They do charge 4000 yen per transfer, and Citibank US, who does their processing stateside, also takes US$15 in fees.  I’m sure it is the same for other currencies too, as they generally use Citibank for all overseas transactions.  My bank in the US accepts yen transfers for free, but I still would have to pay the same transaction fees.  However, the paperwork is simple, and after you register an account once, you can then make transfers via telephone.

A possibility for the future

I just recently discovered Lloyds TSB PLC in Tokyo.  They are not so much a bank, rather they are a currency export service provider.  I have not used their services, but for anyone needing to send money back home in small sums, this service seems quite convenient.  You register your foreign account, and then transfer yen to Lloyds and they take care of the currency conversion.  They do charge a 2000 yen service fee, and they also take a 0.1% fee on the original yen transfer.  If you’re transferring a student loan payment though, which hurts more?  The 0.1% of the yen amount, or taking time off of work and losing holiday time?  For me, missing work was much more dear…and NOT because I like going to work.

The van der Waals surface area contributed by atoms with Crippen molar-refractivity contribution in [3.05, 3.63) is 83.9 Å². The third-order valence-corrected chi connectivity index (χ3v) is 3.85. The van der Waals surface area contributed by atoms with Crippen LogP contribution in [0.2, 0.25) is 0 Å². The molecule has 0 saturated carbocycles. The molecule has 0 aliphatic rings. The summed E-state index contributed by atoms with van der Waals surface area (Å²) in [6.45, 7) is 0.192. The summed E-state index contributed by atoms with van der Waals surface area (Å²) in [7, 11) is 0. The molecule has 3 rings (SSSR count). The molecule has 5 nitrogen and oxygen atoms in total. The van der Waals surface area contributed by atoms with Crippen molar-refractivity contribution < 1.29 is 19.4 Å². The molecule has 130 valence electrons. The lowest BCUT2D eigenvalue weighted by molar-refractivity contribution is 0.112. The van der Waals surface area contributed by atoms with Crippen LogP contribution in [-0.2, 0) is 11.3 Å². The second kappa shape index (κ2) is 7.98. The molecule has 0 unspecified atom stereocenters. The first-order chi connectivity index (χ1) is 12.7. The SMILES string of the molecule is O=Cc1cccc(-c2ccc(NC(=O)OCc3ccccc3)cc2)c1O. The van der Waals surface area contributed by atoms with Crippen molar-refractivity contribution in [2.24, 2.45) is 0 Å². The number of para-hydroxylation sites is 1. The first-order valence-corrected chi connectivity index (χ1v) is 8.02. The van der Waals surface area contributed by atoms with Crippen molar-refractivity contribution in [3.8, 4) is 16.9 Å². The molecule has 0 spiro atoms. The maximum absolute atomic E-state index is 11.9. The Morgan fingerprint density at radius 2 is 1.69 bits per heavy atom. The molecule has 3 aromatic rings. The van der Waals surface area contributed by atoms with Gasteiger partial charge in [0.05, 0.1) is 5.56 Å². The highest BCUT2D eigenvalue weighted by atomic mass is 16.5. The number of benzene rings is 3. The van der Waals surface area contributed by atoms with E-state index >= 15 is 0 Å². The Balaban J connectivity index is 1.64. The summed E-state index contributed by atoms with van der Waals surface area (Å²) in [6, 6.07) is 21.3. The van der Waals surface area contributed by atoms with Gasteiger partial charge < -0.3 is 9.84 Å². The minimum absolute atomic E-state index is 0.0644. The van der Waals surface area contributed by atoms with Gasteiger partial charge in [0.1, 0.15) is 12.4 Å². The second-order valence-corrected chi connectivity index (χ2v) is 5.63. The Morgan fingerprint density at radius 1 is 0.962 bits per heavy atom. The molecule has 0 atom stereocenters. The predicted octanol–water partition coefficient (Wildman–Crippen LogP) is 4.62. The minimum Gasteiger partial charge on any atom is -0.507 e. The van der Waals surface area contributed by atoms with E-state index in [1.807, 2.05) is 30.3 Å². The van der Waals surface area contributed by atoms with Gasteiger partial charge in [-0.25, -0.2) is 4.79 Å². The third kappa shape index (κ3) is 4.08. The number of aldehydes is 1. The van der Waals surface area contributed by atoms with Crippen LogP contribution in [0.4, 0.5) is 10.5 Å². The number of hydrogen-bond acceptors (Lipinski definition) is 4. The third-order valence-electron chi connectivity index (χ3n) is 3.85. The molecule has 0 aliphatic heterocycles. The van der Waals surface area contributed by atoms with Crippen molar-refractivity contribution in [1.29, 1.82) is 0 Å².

Conclusion

So that is my experience with consumer banking in Japan.  Just dealing with currency services and daily regular banking was a headache, I cannot imagine what a headache a home loan would be.  In fact, the only place I’d rather not be than a Japanese bank is the Division of Motor Vehicles (DMV) in the US.  Hopefully there are new services being developed that will improve the consumer experience in the near future.  Or maybe HSBC in Tokyo will cater to more than just private banking customers one day…

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A stroll around Kawagoe

Time is severely limited, so I didn’t walk around the historic part of Kawagoe that I love to visit.  That is fine though, I took tons of pictures for memories back when I last tried to escape to America.  This time I just walked around the shopping areas surrounding JR, Tobu and Seibu Kawagoe stations.